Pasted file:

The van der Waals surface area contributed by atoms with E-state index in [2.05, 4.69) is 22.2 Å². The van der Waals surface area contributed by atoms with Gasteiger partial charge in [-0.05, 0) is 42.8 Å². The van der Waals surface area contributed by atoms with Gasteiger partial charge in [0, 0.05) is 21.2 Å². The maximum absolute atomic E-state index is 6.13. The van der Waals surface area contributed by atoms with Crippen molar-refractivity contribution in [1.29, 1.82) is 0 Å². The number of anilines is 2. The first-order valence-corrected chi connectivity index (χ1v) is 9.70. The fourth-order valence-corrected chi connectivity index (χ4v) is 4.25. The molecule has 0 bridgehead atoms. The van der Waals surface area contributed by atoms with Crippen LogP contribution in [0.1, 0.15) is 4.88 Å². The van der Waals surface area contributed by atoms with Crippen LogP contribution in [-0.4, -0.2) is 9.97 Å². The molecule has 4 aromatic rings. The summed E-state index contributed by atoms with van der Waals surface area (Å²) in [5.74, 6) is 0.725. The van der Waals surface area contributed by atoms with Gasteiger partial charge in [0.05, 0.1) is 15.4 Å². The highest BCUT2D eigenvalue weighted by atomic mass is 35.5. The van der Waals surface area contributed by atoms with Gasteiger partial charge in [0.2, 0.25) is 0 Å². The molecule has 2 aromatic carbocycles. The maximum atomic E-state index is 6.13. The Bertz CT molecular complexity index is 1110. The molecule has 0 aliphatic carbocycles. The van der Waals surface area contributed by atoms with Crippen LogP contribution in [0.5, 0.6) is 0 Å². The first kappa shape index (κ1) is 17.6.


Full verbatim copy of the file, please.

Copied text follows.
The van der Waals surface area contributed by atoms with E-state index in [2.05, 4.69) is 22.2 Å². The van der Waals surface area contributed by atoms with Gasteiger partial charge in [-0.05, 0) is 42.8 Å². The van der Waals surface area contributed by atoms with Gasteiger partial charge in [0, 0.05) is 21.2 Å². The maximum absolute atomic E-state index is 6.13. The van der Waals surface area contributed by atoms with Crippen molar-refractivity contribution in [1.29, 1.82) is 0 Å². The number of anilines is 2. The first-order valence-corrected chi connectivity index (χ1v) is 9.70. The fourth-order valence-corrected chi connectivity index (χ4v) is 4.25. The molecule has 0 bridgehead atoms. The van der Waals surface area contributed by atoms with Crippen LogP contribution in [0.1, 0.15) is 4.88 Å². The van der Waals surface area contributed by atoms with Crippen LogP contribution in [-0.4, -0.2) is 9.97 Å². The molecule has 4 aromatic rings. The summed E-state index contributed by atoms with van der Waals surface area (Å²) in [5.74, 6) is 0.725. The van der Waals surface area contributed by atoms with Gasteiger partial charge in [0.05, 0.1) is 15.4 Å². The highest BCUT2D eigenvalue weighted by atomic mass is 35.5. The van der Waals surface area contributed by atoms with Gasteiger partial charge in [0.2, 0.25) is 0 Å². The molecule has 2 aromatic carbocycles. The maximum atomic E-state index is 6.13. The Bertz CT molecular complexity index is 1110. The molecule has 0 aliphatic carbocycles. The van der Waals surface area contributed by atoms with Crippen LogP contribution in [0.5, 0.6) is 0 Å². The first kappa shape index (κ1) is 17.6.